Please help un-confuse me about vuxml

David Wolfskill david at
Fri Jul 3 14:34:23 UTC 2015

On Fri, Jul 03, 2015 at 02:36:05PM +0100, Matthew Seaman wrote:
> On 2015/07/03 14:01, David Wolfskill wrote:
> ...
> vuxml currently states that netpbm versions /less than/ 10.35.96 are
> vulnerable, and has done since about 48h ago.


> Given that the latest available version of netpbm is now 10.35.96
> (committed at right about the same time as the vuxml update) you should
> be able to upgrade to that without problems.

My ports working copy is (and was; I use a local private mirror that I
update shortly before I begin the daily update cycle):

g1-254(10.2-P)[1] svn info /usr/ports/
Path: /usr/ports
Working Copy Root Path: /usr/ports
URL: file:///svn/freebsd/ports/head
Relative URL: ^/head
Repository Root: file:///svn/freebsd/ports
Repository UUID: 35697150-7ecd-e111-bb59-0022644237b5
Revision: 391226
Node Kind: directory
Schedule: normal
Last Changed Author: olgeni
Last Changed Rev: 391226
Last Changed Date: 2015-07-03 02:34:33 -0700 (Fri, 03 Jul 2015)


> No idea why portmaster is getting this wrong.

Well, it's a small relief that what I'm seeing & reporting is
considered "wrong" by someone else, at least. :-}

> > - The vuxml entry effectively required human intervention to update
> >   the port.
> >
> > - The most recent update to the port itself claimed that it had a
> >   fix to address said vulnerability.  (This gives one reason to
> >   wonder why *this* version of the port had a vuxml entry, then.)
> This is what the vuxml says:
>       <package>
>         <name>netpbm</name>
>         <range><lt>10.35.96</lt></range>
>       </package>
> Which means that 10.35.95 or anything earlier is vulnerable, but
> 10.35.96 and above is not.


> > - I had no feasible way to have a clue about any of this until the
> >   artificial failure disrupted the usual update process.
> For a second opinion on what vulnerabilities you may have, try 'pkg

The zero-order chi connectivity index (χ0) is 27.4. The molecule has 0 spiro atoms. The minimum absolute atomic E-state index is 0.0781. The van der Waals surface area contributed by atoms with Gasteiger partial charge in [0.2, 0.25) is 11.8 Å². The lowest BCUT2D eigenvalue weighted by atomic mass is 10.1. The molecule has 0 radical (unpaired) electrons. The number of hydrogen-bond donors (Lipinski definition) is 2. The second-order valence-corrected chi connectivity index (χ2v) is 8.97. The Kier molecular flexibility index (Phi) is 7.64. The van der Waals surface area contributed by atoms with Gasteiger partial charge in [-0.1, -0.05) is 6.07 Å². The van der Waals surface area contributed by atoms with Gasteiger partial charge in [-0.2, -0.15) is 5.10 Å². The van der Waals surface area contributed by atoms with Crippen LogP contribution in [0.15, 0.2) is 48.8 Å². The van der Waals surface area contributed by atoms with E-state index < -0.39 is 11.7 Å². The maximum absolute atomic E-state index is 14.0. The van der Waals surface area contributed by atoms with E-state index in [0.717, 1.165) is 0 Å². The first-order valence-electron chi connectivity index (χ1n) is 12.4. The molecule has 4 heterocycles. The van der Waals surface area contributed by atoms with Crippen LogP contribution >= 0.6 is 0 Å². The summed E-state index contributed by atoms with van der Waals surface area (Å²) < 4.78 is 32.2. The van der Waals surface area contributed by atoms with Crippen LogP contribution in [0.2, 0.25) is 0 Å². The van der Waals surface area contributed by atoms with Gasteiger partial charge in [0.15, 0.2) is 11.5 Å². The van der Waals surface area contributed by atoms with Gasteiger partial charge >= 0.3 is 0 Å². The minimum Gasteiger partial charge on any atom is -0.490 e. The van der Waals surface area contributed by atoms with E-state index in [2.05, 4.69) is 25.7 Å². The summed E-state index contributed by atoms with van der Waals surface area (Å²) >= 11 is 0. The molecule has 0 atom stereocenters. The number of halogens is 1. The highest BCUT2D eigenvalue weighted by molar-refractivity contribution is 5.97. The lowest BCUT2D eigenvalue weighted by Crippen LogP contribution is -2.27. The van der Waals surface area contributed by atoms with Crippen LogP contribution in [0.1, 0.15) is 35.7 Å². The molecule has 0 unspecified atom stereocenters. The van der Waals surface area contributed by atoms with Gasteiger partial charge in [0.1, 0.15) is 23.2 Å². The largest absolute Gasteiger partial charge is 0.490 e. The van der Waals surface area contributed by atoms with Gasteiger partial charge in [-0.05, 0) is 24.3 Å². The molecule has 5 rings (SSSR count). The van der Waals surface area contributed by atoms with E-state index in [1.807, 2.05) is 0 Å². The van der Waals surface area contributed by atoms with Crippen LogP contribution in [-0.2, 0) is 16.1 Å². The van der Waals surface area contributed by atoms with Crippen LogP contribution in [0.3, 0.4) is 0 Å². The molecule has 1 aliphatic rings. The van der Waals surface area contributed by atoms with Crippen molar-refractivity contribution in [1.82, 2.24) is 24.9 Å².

> audit -F' (which will work just fine no matter if you're installing
> pre-compiled pkgs or building your own from ports).

In this case, I was not so much concerned about vulnerabilities per
se, as I was to disruptions in the "normal" course of the ports
update.  (And I quoted 'normal" in acknowledgement that it's a
rather subjective qualifier, at best. :-})

For example, had portmaster looked at the list of prospective updates
and let me know *before* I told it to proceed that there might be an
issue with graphics/netpbm, that would have been workable.  But that's
only one possible implementation approach (and is not mutually exclusive
with other possible approaches): I'm not trying to "specify
implementation(s)" here -- merely trying to illustrate and clarify what
my concern is.

> > - As far as I can tell, there was no value in the existence of the vuxml
> >   entry for this port under these circumstances.  Rather, it was merely
> >   annoying and disruptive, for no gain whatsoever.  There wasn't even an
> >   UPDATING entry to warn a person about what was going on.
> There's no requirement that a fixed version be available from ports
> before vuxml gets updated.  Quite the opposite in fact.  Admins should
> be informed if they are running vulnerable software so they can take
> some sort of ameliorative action even if the official fix is not yet
> published.

Right; I understand (and understood) that.

> Why would you expect an UPDATING entry here?  Documenting every
> vulnerability in the ports isn't what UPDATING is for.  Only if the way
> you would need to fix the vulnerability involved doing more than a
> simple upgrade would that be legitimate UPDATING territory.

In this case, the reason for an UPDATING entry would be the
counterintuitive behavior of portmaster in this particular case --
though better would be to have avoided whatever caused the
confusion/misunderstanding in the first place.  (I don't know if other
ports management tools might also get this one wrong, as I don't use
them currently.)

As ports/UPDATING itself says:

| This file documents some of the problems you may encounter when upgrading
| your ports.  We try our best to minimize these disruptions, but sometimes
| they are unavoidable.

(And yes, I acknowledge that is has "some of," and I don't expect
perfection in human endeavors in any case.  But "improvement" can
still be worth pursuing.)

> ...
> A vuxml entry in general tells you what is vulnerable and gives you the
> chance to do something about it...

Yes; I understand that part.

> Although I have no idea why that particular version of netpbm was being
> flagged as vulnerable for you.
> ....

And that is what left me confused.  I confess (again) that I'm releived
to not be alone in failing to understand why things played out as they
did in my case.

Thanks!  :-)

David H. Wolfskill				david at
Those who murder in the name of God or prophet are blasphemous cowards.

See for my public key.
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